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Clean Slate Act in New York Offers Fresh Start for Two Million with Prior Convictions

17 Nov 2023, Jail News, Recidivism, by brian

Governor Kathy Hochul signed the historic Clean Slate Act in New York, extending fresh opportunities to people with prior convictions.

Clean Slate Act in New York Offers Fresh Start for Two Million with Prior Convictions - Inmate Lookup

The Clean Slate Act, recently signed into law by Governor Kathy Hochul in New York, offers a potential fresh start for nearly two million individuals with prior convictions in the state.

According to the Associated Press, this transformative legislation applies to those who have completed their sentences and maintained a clean record for a designated period—three years for misdemeanors or eight years for specific felonies, excluding sex crimes and most Class A felonies like murder.

Following in the footsteps of other states, including Connecticut, Virginia, and Pennsylvania, the Clean Slate Act aims to disrupt the cycle of recidivism by granting formerly incarcerated individuals access to employment and housing opportunities. According to the report, while the law is scheduled to take effect in a year, an additional three-year timeline is outlined to seal the record.

According to a Data Collaborative for Justice study at John Jay College, approximately 2.2 million people in New York carry criminal convictions. The bill signing has received commendation from business groups, including large corporations from different industries, anticipating an expanded labor pool that will enhance the state’s economic competitiveness amidst a national labor shortage.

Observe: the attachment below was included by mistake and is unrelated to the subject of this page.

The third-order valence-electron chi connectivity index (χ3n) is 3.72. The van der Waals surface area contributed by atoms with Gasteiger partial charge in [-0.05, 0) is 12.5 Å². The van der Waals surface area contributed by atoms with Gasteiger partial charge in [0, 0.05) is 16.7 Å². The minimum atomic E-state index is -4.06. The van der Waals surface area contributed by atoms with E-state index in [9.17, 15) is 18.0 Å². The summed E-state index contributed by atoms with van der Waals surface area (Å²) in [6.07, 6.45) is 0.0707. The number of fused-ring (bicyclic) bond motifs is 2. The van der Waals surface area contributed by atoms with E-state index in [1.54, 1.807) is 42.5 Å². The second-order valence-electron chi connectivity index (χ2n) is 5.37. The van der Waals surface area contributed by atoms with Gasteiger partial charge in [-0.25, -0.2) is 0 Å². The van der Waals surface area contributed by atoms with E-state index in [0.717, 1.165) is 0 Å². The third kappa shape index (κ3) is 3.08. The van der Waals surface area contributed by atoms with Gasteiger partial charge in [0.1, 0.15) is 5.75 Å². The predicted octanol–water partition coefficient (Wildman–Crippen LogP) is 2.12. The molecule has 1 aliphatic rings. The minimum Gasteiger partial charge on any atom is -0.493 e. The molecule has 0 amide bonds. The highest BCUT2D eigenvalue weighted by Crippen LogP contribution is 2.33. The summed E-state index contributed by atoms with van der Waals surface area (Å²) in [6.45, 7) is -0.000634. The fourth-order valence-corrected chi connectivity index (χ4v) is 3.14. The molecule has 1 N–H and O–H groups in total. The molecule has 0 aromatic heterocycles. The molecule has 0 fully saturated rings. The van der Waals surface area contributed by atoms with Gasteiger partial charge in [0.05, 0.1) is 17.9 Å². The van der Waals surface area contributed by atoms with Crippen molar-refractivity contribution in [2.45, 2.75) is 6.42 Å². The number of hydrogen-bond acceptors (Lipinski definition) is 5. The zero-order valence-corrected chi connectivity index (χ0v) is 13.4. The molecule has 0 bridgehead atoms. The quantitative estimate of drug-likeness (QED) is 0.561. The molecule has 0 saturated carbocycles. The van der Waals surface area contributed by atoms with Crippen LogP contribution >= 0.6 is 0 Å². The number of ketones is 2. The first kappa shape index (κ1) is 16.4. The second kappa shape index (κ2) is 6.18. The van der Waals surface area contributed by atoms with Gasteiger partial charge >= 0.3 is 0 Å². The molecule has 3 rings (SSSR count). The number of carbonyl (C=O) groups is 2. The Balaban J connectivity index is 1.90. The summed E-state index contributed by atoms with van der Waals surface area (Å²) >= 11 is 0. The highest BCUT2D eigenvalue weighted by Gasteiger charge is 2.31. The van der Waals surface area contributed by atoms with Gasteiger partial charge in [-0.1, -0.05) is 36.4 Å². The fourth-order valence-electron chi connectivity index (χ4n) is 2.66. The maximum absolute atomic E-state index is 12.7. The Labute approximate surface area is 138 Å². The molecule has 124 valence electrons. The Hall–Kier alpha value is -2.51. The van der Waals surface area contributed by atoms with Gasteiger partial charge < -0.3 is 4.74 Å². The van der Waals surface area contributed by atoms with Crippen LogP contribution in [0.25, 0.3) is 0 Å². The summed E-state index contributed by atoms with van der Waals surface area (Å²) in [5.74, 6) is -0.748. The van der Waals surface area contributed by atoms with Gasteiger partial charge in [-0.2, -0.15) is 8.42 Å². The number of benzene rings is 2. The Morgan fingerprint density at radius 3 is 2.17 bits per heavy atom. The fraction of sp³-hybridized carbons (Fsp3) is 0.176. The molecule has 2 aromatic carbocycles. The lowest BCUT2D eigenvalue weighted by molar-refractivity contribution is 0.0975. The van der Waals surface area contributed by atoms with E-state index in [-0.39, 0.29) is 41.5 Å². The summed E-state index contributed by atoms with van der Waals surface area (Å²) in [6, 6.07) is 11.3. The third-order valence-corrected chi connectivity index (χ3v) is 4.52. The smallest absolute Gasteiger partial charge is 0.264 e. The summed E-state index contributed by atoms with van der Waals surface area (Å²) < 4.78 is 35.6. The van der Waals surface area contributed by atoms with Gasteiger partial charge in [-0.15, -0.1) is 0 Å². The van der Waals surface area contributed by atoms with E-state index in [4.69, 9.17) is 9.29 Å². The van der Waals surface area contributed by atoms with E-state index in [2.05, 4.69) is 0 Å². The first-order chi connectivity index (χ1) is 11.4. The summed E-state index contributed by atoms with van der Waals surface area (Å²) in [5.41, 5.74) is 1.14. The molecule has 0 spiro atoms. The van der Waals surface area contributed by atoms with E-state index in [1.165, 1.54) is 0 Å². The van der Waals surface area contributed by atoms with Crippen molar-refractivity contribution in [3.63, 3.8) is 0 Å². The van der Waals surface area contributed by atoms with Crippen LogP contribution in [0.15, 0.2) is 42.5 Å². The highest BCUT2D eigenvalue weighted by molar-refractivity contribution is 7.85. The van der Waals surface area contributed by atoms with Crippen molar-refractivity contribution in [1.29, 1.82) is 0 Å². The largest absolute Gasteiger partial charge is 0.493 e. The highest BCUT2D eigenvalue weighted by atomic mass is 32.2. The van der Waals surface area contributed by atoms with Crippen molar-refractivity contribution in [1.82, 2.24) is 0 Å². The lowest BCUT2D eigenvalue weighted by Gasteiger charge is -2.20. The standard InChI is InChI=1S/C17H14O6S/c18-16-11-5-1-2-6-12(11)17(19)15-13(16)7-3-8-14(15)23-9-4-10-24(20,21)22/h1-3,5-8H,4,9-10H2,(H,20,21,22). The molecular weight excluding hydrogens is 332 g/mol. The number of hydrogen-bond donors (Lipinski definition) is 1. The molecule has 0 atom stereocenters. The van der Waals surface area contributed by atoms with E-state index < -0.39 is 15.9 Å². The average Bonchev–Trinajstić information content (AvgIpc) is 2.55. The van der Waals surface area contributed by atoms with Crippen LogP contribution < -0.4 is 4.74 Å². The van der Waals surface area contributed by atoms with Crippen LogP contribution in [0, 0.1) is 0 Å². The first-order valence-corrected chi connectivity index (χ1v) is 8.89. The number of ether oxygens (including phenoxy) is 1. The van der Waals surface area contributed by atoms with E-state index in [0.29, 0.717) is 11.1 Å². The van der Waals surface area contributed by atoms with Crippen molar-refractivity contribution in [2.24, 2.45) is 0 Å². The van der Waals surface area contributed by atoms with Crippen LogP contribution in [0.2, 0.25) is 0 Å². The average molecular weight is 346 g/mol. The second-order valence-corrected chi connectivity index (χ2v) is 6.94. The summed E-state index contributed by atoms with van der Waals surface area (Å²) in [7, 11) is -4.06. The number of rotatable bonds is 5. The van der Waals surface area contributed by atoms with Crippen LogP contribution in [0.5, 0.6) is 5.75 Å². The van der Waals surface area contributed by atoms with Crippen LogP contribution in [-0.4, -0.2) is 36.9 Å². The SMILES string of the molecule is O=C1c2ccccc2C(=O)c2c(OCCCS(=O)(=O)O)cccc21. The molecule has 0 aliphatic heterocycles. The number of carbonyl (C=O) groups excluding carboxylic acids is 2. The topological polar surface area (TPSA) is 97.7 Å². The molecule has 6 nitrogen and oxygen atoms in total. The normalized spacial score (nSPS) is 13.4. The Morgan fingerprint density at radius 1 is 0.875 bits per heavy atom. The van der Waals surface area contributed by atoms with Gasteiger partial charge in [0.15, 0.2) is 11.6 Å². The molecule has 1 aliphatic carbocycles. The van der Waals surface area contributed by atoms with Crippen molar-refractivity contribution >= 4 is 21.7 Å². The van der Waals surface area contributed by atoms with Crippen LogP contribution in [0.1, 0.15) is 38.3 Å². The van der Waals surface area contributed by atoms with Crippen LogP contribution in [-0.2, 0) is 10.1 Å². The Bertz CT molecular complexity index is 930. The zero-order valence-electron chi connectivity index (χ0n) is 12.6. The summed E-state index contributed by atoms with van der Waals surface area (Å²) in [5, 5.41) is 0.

Existing state laws allow employers to inquire about conviction records during the hiring process. Advocates for the legislation emphasize that individuals with criminal records still face substantial barriers to securing stable employment. The bill passed through state lawmakers last June on a party-line vote and encountered opposition from some Republican lawmakers who pointed to an existing sealing statute for criminal convictions.

However, a study conducted by Santa Clara University revealed that less than 1% of eligible New Yorkers successfully sealed their records through this statute.

During the bill signing ceremony at the Brooklyn Museum, Governor Hochul stressed that those with criminal records have fulfilled their societal obligations, completing their sentences and processes. Yet, obstacles to housing and employment persist upon their reentry into society, prompting the enactment of the Clean Slate Act to rectify this injustice.